Mo Rocca Has Love For The Big Game

Mo Rocca, October, 2005 in New York City.
Sunday Morning commentator Mo Rocca talks about how, even though he is not the most athletic person, he still likes the Super Bowl.

I was not a jock in high school. (I know, you're shocked.)

My sophomore year I spent exactly one day on the JV football team. (It was the tryout day.) When it came time to hit that tall blue padded thing — I believe it was meant to simulate an opponent — I ran at it hard, but apparently not hard enough. I still remember the coach saying: "I'm not your mother and that thing's not your sister." In my opinion, it could have been more padded. But the point was well-taken.

While some of my closest friends were jocks, it seemed that they spoke a different language with each other. Joining in their conversation was fraught with risk. What if they found out, that I didn't know what a "scrimmage" was? What is it?

I was intimidated…

Which is why I love the Super Bowl. It's America's biggest sports holiday and it welcomes everyone in. At least 90 million Americans will watch. That includes way more than the jock crowd.

There's something for everyone:

The game itself is fun to watch — it's loud and kind of violent, like any good blockbuster. "Sudden Death": what could be more edge-of-your-seat exciting? And it's easy to follow: one team through a series of maneuvers (or "plays") moves the ball in one direction. The other teams moves in the opposite direction. What could be simpler? (Plus, it's got the satisfying moral clarity that Americans demand: Winners and Losers. No ties like in Soccer.)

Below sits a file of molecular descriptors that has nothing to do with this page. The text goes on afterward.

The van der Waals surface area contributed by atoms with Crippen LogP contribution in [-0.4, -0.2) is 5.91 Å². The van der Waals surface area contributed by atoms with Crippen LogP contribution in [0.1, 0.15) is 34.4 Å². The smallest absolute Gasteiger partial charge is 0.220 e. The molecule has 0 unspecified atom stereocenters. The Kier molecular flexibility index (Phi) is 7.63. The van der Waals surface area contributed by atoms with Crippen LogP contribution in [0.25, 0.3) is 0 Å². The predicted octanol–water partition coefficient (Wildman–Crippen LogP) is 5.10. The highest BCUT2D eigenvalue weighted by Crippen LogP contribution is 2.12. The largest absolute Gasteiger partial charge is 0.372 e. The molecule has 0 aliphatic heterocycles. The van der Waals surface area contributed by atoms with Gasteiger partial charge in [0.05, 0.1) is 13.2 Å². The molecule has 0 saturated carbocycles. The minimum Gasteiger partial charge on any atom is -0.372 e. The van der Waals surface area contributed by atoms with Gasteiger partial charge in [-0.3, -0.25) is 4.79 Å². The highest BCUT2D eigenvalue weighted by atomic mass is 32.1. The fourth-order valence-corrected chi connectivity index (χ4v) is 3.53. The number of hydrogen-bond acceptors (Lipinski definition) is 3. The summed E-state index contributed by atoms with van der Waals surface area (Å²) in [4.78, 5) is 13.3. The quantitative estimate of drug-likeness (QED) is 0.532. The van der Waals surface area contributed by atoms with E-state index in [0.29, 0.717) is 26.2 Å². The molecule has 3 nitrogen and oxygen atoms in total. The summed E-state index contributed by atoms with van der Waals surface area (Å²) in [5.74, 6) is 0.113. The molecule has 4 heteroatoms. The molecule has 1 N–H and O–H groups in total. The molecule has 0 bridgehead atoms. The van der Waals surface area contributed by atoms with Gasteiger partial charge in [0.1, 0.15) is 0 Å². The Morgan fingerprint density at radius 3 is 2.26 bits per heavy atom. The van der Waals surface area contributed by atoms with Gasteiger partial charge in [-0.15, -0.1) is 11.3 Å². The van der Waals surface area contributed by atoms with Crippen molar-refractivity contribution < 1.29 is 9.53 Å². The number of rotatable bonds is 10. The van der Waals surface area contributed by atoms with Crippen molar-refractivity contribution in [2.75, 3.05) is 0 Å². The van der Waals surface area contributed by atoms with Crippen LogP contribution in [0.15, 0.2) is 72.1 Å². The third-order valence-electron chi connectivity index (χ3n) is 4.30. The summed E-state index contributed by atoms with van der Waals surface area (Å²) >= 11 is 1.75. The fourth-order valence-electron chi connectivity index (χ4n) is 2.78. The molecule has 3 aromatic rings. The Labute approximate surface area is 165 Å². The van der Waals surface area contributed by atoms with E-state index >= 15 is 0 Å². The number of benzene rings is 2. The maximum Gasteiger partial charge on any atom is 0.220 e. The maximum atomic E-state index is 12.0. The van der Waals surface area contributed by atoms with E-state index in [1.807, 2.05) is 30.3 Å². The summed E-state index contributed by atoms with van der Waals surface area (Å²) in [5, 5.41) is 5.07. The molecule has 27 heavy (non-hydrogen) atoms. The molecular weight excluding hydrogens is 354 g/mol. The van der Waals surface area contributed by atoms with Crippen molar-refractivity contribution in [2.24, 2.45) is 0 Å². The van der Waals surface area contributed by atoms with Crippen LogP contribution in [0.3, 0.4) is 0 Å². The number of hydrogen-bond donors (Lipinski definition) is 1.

For some, the game's two halves are bookends for the spectacular halftime show. This year it's Prince — appropriate since the Bears, the Colts and the Minneapolis-raised Prince are all Midwestern boys.

For others, the game is a chance to go to the bathroom, so you don't miss the ads. They're amazing. What other articles of pop culture are water cooler fodder before they're even broadcast?

Best of all, there's the togetherness factor. People will watch in bars, at community centers and most of all in homes — together. Men and women, young and old and really old, jocks and drama clubbers.

I wish I had played team sports. I think every kid should. Teamwork builds character - teaches people about leadership and cooperation. I can't turn back the clock and hit that blue thing harder. But I am going to hustle to make the best guacamole I can. I'm glad there are a bunch of people counting on me. Now play ball!

(Do they say that in football?)